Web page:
Gluten is quite resistant to breakdown. In people without coeliac disease, digested gluten fragments are absorbed and dealt with normally, while undigested gluten fragments pass uneventfully through and out of the body. Any gluten fragments that are absorbed do not appear to pose a problem. But those with gluten sensitive enteropathy aren’t so lucky. It seems the lining of the coeliac gut is more ‘leaky’, allowing gluten fragments through more easily.
As people with coeliac disease are genetically predisposed to a greater immune sensitivity to gluten, this triggers a response. The reaction is complex, but it is essentially inflammatory and defensive – an attempt by the body to attack the gluten, which it perceives as an invader. The end-result is damage to the villi. Over time the villi can become eroded and flattened, sometimes severely, occasionally totally. This is called villous atrophy.
Untreated, this can cause two key problems.
First, the ability to produce digestive enzymes is hampered, meaning undigested foods pass through the system, to get fermented in the large intestine by bacteria, causing diarrhoea, gastric pain and bloating.
Second, damaged villi are less efficient at absorbing nutrients, meaning an increased risk of malnutrition and its complications, such as anaemia, infertility and bone disease. And, as we know, these are the typical signs of undiagnosed coeliac disease.
The changing worldwide picture
While the overall prevalence of coeliac disease is thought to be around 1 per cent in the West, there are variations among nations – for example, 2 per cent in Finland and 2.5 per cent in Mexico. Several studies show that the prevalence of coeliac disease has increased five-fold, from 0.2 per cent, in the past 35 years, and that it continues to rise, especially among the elderly.
The reasons must be environmental, as the genetic status of the population cannot have changed significantly in such a short period.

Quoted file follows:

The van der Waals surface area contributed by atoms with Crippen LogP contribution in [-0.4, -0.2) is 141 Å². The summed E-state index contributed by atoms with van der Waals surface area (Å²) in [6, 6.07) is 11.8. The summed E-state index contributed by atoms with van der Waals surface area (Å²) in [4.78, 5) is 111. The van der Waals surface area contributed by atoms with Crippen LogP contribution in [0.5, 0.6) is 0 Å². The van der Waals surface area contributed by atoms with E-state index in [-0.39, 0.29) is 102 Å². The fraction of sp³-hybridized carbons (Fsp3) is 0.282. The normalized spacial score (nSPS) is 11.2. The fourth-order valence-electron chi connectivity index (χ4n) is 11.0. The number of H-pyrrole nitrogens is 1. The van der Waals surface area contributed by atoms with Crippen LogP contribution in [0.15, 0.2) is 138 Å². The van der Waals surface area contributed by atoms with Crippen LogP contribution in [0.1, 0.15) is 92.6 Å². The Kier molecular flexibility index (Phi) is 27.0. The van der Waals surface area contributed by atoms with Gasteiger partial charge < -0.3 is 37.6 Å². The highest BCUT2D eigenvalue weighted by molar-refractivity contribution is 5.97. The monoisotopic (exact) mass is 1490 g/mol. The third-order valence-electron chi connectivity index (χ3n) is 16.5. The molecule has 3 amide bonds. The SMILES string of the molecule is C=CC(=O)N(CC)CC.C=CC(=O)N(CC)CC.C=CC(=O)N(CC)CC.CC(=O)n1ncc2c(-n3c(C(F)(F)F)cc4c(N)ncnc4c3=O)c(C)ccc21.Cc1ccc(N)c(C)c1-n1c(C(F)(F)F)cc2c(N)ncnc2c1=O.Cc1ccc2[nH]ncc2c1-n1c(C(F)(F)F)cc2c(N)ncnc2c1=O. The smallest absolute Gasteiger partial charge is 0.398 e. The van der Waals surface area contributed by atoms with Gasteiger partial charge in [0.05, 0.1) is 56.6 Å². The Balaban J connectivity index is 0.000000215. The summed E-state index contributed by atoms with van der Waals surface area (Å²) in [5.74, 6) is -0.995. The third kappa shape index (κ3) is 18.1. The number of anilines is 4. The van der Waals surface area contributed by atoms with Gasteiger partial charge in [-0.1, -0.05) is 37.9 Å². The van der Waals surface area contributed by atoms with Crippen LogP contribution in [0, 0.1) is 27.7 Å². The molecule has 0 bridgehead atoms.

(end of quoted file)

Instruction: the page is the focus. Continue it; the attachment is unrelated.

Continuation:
The problem of coeliac disease in the developing nations is serious.
It is a common, often undiagnosed and little-known problem in northern India, where wheat is widely consumed (the traditional southern Indian diet is gluten-free), and may be the cause of malnutrition in many children. Some North African rates can be high, though this problem is a little offset by the availability of other traditional grains, such as corn, millet and sorghum, which probably results in a lower expression of the disease. The Saharawi people of southern Algeria demonstrate a coeliac disease prevalence of a staggering 7 per cent and are among those most in need of better medical support.
A case-finding strategy is considered the best way to tackle the so-called coeliac disease ‘iceberg’, by screening all patients with any symptoms possibly indicative of coeliac disease – such as anaemia or osteopenia – or with a family history of coeliac disease, or who have been diagnosed with IBS (often misdiagnosed instead of coeliac disease).
One US study showed that the incidence could be increased up to 30 or 40 times with intensive case-finding. Nevertheless, this is not enough. Several Italian studies have shown that no matter how intensive the case-finding, you can never reach the expected 1 per cent prevalence, and usually attain only 0.5 per cent. This has been proposed by some as a strong argument for mass screening, although this has ethical ramifications.
There are few parts of the world where gluten is not consumed – some south Saharan nations, some parts of the Far East, and New Guinea. Thanks to the general Westernization of the global diet, gluten consumption is likely to continue to rise, and with it the incidence of coeliac disease. Undetected cases will cost economies and health services dearly, and this is likely to remain a huge international challenge in the coming decade.